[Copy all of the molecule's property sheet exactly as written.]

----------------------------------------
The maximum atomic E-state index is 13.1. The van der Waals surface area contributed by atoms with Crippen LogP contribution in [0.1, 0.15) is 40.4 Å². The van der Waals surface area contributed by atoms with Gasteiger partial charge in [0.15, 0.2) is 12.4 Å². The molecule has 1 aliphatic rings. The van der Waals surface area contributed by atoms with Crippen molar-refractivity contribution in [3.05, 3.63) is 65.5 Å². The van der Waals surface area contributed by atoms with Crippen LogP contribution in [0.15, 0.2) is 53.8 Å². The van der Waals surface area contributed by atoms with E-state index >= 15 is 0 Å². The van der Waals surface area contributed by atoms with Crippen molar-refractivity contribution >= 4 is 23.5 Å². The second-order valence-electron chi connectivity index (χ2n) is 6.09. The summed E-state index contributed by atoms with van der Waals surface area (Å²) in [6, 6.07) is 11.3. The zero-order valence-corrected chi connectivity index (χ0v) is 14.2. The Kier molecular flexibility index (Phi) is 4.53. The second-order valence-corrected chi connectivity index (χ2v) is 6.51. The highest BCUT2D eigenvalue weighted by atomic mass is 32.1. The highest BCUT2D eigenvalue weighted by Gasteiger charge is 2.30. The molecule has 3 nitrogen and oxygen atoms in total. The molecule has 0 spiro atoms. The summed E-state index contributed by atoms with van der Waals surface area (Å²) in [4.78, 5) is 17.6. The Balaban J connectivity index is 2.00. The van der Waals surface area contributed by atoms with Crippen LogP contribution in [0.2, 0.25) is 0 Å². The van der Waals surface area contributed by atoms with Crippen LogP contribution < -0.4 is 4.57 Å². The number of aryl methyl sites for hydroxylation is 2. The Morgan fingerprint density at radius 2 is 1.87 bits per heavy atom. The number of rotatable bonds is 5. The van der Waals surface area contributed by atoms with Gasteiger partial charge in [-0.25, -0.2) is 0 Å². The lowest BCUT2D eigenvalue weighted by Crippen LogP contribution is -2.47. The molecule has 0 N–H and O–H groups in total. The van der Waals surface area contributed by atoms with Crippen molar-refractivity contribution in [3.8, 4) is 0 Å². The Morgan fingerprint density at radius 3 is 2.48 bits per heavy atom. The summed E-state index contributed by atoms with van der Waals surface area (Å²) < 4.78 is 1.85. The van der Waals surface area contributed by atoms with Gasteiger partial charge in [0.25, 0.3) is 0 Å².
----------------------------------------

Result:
The maximum atomic E-state index is 13.1. The van der Waals surface area contributed by atoms with Crippen LogP contribution in [0.1, 0.15) is 40.4 Å². The van der Waals surface area contributed by atoms with Gasteiger partial charge in [0.15, 0.2) is 12.4 Å². The molecule has 1 aliphatic rings. The van der Waals surface area contributed by atoms with Crippen molar-refractivity contribution in [3.05, 3.63) is 65.5 Å². The van der Waals surface area contributed by atoms with Crippen LogP contribution in [0.15, 0.2) is 53.8 Å². The van der Waals surface area contributed by atoms with E-state index >= 15 is 0 Å². The van der Waals surface area contributed by atoms with Crippen molar-refractivity contribution >= 4 is 23.5 Å². The second-order valence-electron chi connectivity index (χ2n) is 6.09. The summed E-state index contributed by atoms with van der Waals surface area (Å²) in [6, 6.07) is 11.3. The zero-order valence-corrected chi connectivity index (χ0v) is 14.2. The Kier molecular flexibility index (Phi) is 4.53. The second-order valence-corrected chi connectivity index (χ2v) is 6.51. The highest BCUT2D eigenvalue weighted by atomic mass is 32.1. The highest BCUT2D eigenvalue weighted by Gasteiger charge is 2.30. The molecule has 3 nitrogen and oxygen atoms in total. The molecule has 0 spiro atoms. The summed E-state index contributed by atoms with van der Waals surface area (Å²) in [4.78, 5) is 17.6. The Balaban J connectivity index is 2.00. The van der Waals surface area contributed by atoms with Crippen LogP contribution in [0.2, 0.25) is 0 Å². The van der Waals surface area contributed by atoms with Crippen LogP contribution < -0.4 is 4.57 Å². The number of aryl methyl sites for hydroxylation is 2. The Morgan fingerprint density at radius 2 is 1.87 bits per heavy atom. The number of rotatable bonds is 5. The van der Waals surface area contributed by atoms with Gasteiger partial charge in [-0.25, -0.2) is 0 Å². The lowest BCUT2D eigenvalue weighted by Crippen LogP contribution is -2.47. The molecule has 0 N–H and O–H groups in total. The van der Waals surface area contributed by atoms with Crippen molar-refractivity contribution in [3.8, 4) is 0 Å². The Morgan fingerprint density at radius 3 is 2.48 bits per heavy atom. The summed E-state index contributed by atoms with van der Waals surface area (Å²) < 4.78 is 1.85. The van der Waals surface area contributed by atoms with Gasteiger partial charge in [0.25, 0.3) is 0 Å².